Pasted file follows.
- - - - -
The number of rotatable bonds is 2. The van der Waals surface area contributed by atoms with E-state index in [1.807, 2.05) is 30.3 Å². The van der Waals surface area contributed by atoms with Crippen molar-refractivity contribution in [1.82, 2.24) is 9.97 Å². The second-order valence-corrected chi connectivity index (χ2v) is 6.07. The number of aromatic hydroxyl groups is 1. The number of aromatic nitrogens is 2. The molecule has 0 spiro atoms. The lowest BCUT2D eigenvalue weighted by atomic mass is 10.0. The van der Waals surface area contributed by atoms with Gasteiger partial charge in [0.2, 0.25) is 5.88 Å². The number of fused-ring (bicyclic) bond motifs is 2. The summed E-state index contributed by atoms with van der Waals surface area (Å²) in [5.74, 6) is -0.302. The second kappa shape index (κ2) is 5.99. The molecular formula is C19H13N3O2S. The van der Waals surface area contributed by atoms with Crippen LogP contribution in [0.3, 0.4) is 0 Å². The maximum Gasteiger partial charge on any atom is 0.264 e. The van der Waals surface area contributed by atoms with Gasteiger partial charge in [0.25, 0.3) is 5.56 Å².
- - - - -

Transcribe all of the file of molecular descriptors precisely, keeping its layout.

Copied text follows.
The number of rotatable bonds is 2. The van der Waals surface area contributed by atoms with E-state index in [1.807, 2.05) is 30.3 Å². The van der Waals surface area contributed by atoms with Crippen molar-refractivity contribution in [1.82, 2.24) is 9.97 Å². The second-order valence-corrected chi connectivity index (χ2v) is 6.07. The number of aromatic hydroxyl groups is 1. The number of aromatic nitrogens is 2. The molecule has 0 spiro atoms. The lowest BCUT2D eigenvalue weighted by atomic mass is 10.0. The van der Waals surface area contributed by atoms with Gasteiger partial charge in [0.2, 0.25) is 5.88 Å². The number of fused-ring (bicyclic) bond motifs is 2. The summed E-state index contributed by atoms with van der Waals surface area (Å²) in [5.74, 6) is -0.302. The second kappa shape index (κ2) is 5.99. The molecular formula is C19H13N3O2S. The van der Waals surface area contributed by atoms with Crippen LogP contribution in [0.3, 0.4) is 0 Å². The maximum Gasteiger partial charge on any atom is 0.264 e. The van der Waals surface area contributed by atoms with Gasteiger partial charge in [0.25, 0.3) is 5.56 Å².